Emotional literacy is important, but this does nothing to help youngsters to achieve it.

AN EMOTIONAL MENAGERIE

FEELINGS FROM A TO Z

An assortment of verses attempts to explain emotions to young readers.

The introductory six-stanza poem, written in an abcb rhyme scheme, sets the stage, announcing the 26 uncredited poems to follow that will describe each emotion in alphabetical order. Its opening stanza introduces the concept of likening emotions to animals, and this concept is carried throughout, with anger represented by a roaring lion, fear as a timid rabbit, and so forth. All the poems speak directly to readers, with details of situations in which they might feel these emotions along with instructions for understanding and dealing with them. The poems are presented in double-page spreads in carefully selected color palettes. The work does not succeed, however, in spite of all good intentions. The introductory poem presents the work as a kind of textbook for establishing the “useful skill” of “mastering emotions” in order to grow up “calm, wise and fulfilled” while also expanding readers’ vocabularies. (In support of the latter goal, key words are underlined, but there is no glossary to turn to for definitions.) The poems shed some light on the complexity of emotions, but concluding advice is often preachy and off-putting, telling readers to make better use of their time or to “move on,” for instance. Tortured rhymes abound, and the underlined vocabulary ranges wildly in difficulty (calm versus ambivalent).

Emotional literacy is important, but this does nothing to help youngsters to achieve it. (Picture book/poetry. 7-12)

Pub Date: April 6, 2021

ISBN: 978-1-9128912-4-5

Page Count: 60

Publisher: School of Life

Review Posted Online: Feb. 9, 2021

Kirkus Reviews Issue: March 1, 2021

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With young readers diagnosed with anxiety in ever increasing numbers, this book offers a necessary mirror to many.

GUTS

Young Raina is 9 when she throws up for the first time that she remembers, due to a stomach bug. Even a year later, when she is in fifth grade, she fears getting sick.

Raina begins having regular stomachaches that keep her home from school. She worries about sharing food with her friends and eating certain kinds of foods, afraid of getting sick or food poisoning. Raina’s mother enrolls her in therapy. At first Raina isn’t sure about seeing a therapist, but over time she develops healthy coping mechanisms to deal with her stress and anxiety. Her therapist helps her learn to ground herself and relax, and in turn she teaches her classmates for a school project. Amping up the green, wavy lines to evoke Raina’s nausea, Telgemeier brilliantly produces extremely accurate visual representations of stress and anxiety. Thought bubbles surround Raina in some panels, crowding her with anxious “what if”s, while in others her negative self-talk appears to be literally crushing her. Even as she copes with anxiety disorder and what is eventually diagnosed as mild irritable bowel syndrome, she experiences the typical stresses of school life, going from cheer to panic in the blink of an eye. Raina is white, and her classmates are diverse; one best friend is Korean American.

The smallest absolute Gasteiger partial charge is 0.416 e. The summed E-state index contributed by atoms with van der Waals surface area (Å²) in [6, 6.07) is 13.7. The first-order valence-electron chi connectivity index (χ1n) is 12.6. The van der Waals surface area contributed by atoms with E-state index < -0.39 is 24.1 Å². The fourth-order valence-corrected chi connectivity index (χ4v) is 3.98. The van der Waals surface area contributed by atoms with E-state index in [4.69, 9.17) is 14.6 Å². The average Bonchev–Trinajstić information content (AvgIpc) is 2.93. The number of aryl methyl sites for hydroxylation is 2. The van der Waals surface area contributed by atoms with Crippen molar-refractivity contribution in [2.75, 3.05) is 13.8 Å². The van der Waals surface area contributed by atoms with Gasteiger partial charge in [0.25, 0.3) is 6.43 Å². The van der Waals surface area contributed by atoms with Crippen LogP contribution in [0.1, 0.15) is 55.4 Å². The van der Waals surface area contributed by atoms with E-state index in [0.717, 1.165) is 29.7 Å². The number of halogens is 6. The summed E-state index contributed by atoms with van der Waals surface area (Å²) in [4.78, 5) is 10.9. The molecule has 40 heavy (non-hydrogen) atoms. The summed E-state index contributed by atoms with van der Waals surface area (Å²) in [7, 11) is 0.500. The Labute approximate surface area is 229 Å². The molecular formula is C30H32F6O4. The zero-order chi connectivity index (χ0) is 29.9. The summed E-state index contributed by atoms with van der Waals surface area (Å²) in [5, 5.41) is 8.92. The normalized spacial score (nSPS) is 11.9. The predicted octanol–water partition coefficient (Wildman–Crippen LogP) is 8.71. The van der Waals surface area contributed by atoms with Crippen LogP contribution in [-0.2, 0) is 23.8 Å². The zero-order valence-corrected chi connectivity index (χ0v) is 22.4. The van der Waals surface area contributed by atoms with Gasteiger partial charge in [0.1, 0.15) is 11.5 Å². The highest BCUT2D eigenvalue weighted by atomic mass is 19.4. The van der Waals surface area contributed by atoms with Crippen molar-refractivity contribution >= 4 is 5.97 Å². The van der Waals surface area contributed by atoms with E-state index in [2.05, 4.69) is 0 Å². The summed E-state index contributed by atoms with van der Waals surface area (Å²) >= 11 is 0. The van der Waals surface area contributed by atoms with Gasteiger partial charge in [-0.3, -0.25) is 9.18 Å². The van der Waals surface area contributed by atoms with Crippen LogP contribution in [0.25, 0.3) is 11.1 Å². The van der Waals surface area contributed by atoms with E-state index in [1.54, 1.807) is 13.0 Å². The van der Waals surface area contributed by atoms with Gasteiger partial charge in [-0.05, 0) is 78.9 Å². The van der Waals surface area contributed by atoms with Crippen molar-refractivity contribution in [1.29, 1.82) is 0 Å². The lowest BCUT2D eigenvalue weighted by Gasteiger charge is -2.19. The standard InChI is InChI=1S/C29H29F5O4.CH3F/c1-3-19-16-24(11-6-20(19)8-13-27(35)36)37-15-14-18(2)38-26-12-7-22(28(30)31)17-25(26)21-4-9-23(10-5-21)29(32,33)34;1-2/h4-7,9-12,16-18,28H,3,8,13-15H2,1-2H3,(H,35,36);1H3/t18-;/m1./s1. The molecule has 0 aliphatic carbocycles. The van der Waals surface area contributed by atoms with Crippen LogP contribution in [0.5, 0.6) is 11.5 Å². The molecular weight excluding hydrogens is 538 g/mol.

With young readers diagnosed with anxiety in ever increasing numbers, this book offers a necessary mirror to many. (Graphic memoir. 8-12)

Pub Date: Sept. 17, 2019

ISBN: 978-0-545-85251-7

Page Count: 224

Publisher: Graphix/Scholastic

Review Posted Online: May 12, 2019

Kirkus Reviews Issue: June 1, 2019

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Here’s hoping this will inspire many children to joyfully engage in writing.

WRITE! WRITE! WRITE!

Both technique and imaginative impulse can be found in this useful selection of poems about the literary art.

Starting with the essentials of the English language, the letters of “Our Alphabet,” the collection moves through 21 other poems of different types, meters, and rhyme schemes. This anthology has clear classroom applications, but it will also be enjoyed by individual readers who can pore carefully over playful illustrations filled with diverse children, butterflies, flowers, books, and pieces of writing. Tackling various parts of the writing process, from “How To Begin” through “Revision Is” to “Final Edit,” the poems also touch on some reasons for writing, like “Thank You Notes” and “Writing About Reading.” Some of the poems are funny, as in the quirky, four-line “If I Were an Octopus”: “I’d grab eight pencils. / All identical. / I’d fill eight notebooks. / One per tentacle.” An amusing undersea scene dominated by a smiling, orangy octopus fills this double-page spread. Some of the poems are more focused (and less lyrical) than others, such as “Final Edit” with its ending stanzas: “I check once more to guarantee / all is flawless as can be. / Careless errors will discredit / my hard work. / That’s why I edit. / But I don’t like it. / There I said it.” At least the poet tries for a little humor in those final lines.

Here’s hoping this will inspire many children to joyfully engage in writing. (Picture book/poetry. 7-10)

Pub Date: March 17, 2020

ISBN: 978-1-68437-362-8

Page Count: 32

Publisher: Wordsong/Boyds Mills

Review Posted Online: Dec. 18, 2019

Kirkus Reviews Issue: March 1, 2020

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